Architector Data Concept Modeller
A data concept model diagram is an invaluable aid for a definition team, and is an extremely useful communication tool, both within the data community and even to a wider business audience. Architector allows definition specialists to create compelling and meaningful concept models directly from definitions. The specialist does not need to understand model theory to visualize their concept definitions. Instead, once they have grasped some basic keywords and definition rules-of-thumb, Architector does the hard work of producing the consistent model diagrams.
Architector automatically parses every definition and most semantic relationships between terms are established directly from the term definitions. Architector then draws the corresponding concept model directly from the parsed definitions. This approach has major benefits:
- The concept models are always an accurate representation of term definitions.
- Concept models do not need to be manually drawn, and do not need to be re-drawn when a definition changes.
- The automatic visualization of definitions provides a powerful feedback to the definition team, and helps to establish a common understanding.
Architector can automatically visualize the semantic relationships between concepts. For example, here is a definition of a verb in the glossary:
The parser has recognised three noun-type terms, underlined in green. And also one verb-type association, in blue italics, between two of the terms. In the Structure diagram (concept model) this is displayed as:
Definition experts and modellers may well argue that this representation is not correct. It may be better to define a noun: Assessment of Risk for a Customer, and to record this in the Customer Risk Assessment. If we agree then all that needs to be done is to change the appropriate definitions, and the model will be automatically updated.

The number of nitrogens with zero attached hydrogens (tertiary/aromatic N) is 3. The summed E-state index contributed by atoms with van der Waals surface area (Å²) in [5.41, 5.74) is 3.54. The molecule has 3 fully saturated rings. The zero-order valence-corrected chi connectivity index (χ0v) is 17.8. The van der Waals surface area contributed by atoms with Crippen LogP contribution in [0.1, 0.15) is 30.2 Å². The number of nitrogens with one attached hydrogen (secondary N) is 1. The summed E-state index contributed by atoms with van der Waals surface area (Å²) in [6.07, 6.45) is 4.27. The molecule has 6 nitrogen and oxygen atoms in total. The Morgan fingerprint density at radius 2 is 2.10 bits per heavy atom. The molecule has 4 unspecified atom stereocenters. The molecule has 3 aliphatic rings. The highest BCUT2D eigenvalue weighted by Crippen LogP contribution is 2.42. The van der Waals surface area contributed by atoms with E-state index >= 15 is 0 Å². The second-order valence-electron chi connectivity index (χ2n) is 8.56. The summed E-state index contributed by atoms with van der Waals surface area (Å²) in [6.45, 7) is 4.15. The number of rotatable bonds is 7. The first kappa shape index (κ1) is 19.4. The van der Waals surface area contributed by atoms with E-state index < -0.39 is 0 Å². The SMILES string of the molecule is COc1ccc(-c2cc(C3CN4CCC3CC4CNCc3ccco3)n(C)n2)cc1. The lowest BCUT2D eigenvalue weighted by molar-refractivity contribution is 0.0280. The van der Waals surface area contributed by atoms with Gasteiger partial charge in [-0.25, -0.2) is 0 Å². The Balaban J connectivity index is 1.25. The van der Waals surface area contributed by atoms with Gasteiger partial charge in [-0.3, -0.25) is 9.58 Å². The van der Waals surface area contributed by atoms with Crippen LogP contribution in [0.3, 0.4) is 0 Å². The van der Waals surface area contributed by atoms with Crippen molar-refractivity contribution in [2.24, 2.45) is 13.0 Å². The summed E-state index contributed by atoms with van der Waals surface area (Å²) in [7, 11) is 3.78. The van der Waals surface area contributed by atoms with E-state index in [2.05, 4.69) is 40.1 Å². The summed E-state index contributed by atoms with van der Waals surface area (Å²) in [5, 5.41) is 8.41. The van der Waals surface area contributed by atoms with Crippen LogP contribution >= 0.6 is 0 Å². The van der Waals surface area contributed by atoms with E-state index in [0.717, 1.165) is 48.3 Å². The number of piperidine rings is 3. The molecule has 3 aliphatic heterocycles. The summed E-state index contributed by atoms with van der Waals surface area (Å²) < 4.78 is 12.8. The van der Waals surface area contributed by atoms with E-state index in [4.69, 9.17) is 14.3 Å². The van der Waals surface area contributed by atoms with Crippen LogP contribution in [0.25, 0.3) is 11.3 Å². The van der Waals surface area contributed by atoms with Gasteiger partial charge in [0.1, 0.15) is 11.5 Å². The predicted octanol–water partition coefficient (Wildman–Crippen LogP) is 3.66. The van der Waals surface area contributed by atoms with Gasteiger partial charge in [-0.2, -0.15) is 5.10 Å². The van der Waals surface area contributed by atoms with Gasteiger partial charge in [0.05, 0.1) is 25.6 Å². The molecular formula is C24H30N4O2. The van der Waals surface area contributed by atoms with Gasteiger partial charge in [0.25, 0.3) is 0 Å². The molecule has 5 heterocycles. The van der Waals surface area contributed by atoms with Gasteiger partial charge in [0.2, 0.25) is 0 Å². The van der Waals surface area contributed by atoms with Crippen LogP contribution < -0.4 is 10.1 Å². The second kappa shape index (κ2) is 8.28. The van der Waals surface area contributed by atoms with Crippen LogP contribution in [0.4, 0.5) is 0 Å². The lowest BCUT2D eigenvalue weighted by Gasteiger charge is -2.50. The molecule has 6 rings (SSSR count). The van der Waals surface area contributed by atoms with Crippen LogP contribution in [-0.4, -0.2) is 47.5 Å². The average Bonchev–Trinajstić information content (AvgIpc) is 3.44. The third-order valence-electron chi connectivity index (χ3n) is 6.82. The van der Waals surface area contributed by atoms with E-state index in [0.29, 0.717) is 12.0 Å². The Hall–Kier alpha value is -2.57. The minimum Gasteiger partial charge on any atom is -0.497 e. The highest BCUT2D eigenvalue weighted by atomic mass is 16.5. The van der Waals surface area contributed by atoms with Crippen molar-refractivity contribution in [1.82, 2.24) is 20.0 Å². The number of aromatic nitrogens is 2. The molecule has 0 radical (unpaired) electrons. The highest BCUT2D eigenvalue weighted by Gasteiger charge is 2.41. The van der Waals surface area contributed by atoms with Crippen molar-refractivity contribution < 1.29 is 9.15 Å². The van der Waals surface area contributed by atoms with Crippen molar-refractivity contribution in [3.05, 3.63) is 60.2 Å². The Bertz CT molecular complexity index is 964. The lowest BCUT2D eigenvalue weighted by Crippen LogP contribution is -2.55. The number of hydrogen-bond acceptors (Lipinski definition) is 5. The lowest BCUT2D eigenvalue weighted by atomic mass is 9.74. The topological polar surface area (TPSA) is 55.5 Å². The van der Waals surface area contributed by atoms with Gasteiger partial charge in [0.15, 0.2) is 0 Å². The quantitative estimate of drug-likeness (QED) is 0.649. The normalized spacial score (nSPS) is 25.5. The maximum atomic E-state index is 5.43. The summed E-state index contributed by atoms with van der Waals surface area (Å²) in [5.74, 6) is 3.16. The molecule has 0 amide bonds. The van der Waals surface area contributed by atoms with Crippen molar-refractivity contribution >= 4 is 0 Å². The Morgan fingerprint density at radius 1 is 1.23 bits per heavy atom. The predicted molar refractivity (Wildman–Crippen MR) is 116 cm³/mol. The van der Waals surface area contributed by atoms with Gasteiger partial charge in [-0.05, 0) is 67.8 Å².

Sectioning the Model
Once a business glossary extends over more than a hundred or so terms the concept model can get too large to take in all at once. So the glossary is divided into vocabularies, ontologies, domains and sections, and the model filtered to display only concepts from one or more divisions. Views of the model can be saved and made either private or public.
A ‘focal concept’ can be selected and the model then displays only concepts related to the focal concept. In addition, a model ‘depth’ can be defined, so that only concepts related by a defined degree of association are displayed.
External vocabularies can be loaded into Architector, and linked to the internal vocabulary to create a wider set of business terms. For example, the Financial Institutions Business Ontology (FIBO) can be loaded into Architector from the published Web Ontology Language (OWL) files. Here is a section of FIBO from Architector:
Note that when definitions are loaded in from an OWL file, associations are set up based on the semantics inherent in the OWL statements.
Concept Model Features
Architector uses a combination of parsing and explicit associations to understand and automatically draw:
- Concepts (nouns)
- Associations (verbs)
- Data properties
- Nominalised associations
- Concept instances
- Categorisations and Taxonomies
- Generalisations and specialisations
Contact us today to request a copy of our Concept Modelling User Guide, or to request a live demo.